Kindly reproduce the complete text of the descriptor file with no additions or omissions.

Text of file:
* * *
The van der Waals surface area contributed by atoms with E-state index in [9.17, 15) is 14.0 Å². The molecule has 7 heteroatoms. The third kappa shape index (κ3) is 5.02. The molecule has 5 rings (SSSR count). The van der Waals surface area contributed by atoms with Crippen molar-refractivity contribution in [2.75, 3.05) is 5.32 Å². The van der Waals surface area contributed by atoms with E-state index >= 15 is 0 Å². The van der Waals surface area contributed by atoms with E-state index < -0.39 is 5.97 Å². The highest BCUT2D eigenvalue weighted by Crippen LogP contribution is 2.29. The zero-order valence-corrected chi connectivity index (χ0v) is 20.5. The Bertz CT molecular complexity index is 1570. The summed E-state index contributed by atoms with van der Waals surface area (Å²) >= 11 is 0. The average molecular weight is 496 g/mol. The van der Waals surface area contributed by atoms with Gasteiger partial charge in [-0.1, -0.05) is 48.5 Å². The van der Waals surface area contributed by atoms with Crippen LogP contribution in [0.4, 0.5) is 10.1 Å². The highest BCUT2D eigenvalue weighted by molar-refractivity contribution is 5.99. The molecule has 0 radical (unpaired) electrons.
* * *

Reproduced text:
The van der Waals surface area contributed by atoms with E-state index in [9.17, 15) is 14.0 Å². The molecule has 7 heteroatoms. The third kappa shape index (κ3) is 5.02. The molecule has 5 rings (SSSR count). The van der Waals surface area contributed by atoms with Crippen molar-refractivity contribution in [2.75, 3.05) is 5.32 Å². The van der Waals surface area contributed by atoms with E-state index >= 15 is 0 Å². The van der Waals surface area contributed by atoms with E-state index < -0.39 is 5.97 Å². The highest BCUT2D eigenvalue weighted by Crippen LogP contribution is 2.29. The zero-order valence-corrected chi connectivity index (χ0v) is 20.5. The Bertz CT molecular complexity index is 1570. The summed E-state index contributed by atoms with van der Waals surface area (Å²) >= 11 is 0. The average molecular weight is 496 g/mol. The van der Waals surface area contributed by atoms with Gasteiger partial charge in [-0.1, -0.05) is 48.5 Å². The van der Waals surface area contributed by atoms with Crippen LogP contribution in [0.4, 0.5) is 10.1 Å². The highest BCUT2D eigenvalue weighted by molar-refractivity contribution is 5.99. The molecule has 0 radical (unpaired) electrons.